Part Four, covering the period 1810-1815, was a crucial one for Southey’s career and reputation. It has, however, never before been fully documented or fully understood. By 1810 he was established in Keswick...
348. Robert Bloomfield to George Bloomfield, 18 July 1820*
Shefford, July 18, 1820
Dear Brother George
No quarrel exists, be at ease, I have this morning seen your excellent letter to your son, and your poem on the Thetford Waters;  and am with my Son  and Daughter, delighted to find that your spark seems to brighten, as you advance in years. You think that I have been weak enough to be offended, there has been no such thing! I have been extremely unwell, and am still a poor creature, but I now force myself to write these few words to thank you for the pleasure you have just given me.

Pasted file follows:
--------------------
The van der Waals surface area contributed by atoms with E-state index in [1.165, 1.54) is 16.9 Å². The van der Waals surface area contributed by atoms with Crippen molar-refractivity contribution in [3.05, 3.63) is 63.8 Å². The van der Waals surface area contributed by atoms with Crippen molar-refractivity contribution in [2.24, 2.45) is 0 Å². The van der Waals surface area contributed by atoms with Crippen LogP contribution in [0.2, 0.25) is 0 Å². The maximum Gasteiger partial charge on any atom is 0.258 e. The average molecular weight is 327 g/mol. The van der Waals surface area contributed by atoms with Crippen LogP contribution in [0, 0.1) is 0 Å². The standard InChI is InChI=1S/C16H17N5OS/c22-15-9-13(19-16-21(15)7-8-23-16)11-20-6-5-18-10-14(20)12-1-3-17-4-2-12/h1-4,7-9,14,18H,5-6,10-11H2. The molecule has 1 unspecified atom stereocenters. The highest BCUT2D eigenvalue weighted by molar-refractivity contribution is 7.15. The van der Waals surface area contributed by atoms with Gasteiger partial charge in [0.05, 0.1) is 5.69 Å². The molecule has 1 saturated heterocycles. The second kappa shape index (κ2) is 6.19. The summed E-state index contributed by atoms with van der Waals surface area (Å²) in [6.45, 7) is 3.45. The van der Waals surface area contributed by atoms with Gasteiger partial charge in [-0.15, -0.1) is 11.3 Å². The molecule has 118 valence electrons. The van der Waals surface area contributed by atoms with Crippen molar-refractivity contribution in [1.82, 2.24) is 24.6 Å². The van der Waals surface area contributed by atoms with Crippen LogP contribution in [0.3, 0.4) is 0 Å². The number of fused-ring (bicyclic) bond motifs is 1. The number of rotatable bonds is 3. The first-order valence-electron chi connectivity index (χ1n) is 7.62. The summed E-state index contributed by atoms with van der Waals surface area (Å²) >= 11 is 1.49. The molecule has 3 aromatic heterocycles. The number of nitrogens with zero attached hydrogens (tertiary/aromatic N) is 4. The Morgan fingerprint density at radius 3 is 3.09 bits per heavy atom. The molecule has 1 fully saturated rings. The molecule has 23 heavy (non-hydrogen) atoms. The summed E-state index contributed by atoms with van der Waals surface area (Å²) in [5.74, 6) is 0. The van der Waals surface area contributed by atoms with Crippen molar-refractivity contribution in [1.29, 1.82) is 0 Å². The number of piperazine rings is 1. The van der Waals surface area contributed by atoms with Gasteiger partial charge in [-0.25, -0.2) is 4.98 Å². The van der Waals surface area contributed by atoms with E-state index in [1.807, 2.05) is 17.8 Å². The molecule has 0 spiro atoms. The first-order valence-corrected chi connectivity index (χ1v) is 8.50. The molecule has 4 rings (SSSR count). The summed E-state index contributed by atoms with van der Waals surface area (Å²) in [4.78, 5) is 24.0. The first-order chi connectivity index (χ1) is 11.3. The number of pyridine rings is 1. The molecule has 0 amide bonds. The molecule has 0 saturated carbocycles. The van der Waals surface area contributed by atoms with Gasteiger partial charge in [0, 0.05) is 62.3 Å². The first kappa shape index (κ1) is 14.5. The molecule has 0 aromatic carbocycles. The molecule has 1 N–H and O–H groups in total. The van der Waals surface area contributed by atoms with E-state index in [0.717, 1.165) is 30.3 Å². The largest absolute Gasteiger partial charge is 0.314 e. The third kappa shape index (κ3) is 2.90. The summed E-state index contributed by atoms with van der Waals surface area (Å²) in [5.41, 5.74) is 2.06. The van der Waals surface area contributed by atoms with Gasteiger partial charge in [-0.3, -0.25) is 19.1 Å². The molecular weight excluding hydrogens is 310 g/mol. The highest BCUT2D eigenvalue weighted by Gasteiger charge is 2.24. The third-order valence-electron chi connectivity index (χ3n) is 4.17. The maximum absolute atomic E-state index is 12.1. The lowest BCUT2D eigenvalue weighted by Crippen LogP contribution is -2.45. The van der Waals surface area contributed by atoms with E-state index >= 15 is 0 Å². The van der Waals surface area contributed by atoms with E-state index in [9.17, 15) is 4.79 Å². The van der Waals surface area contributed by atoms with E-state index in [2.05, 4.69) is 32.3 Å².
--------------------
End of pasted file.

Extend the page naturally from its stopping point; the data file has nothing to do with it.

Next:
My son or my daughter shall write for me soon,
Brother and Brother Bard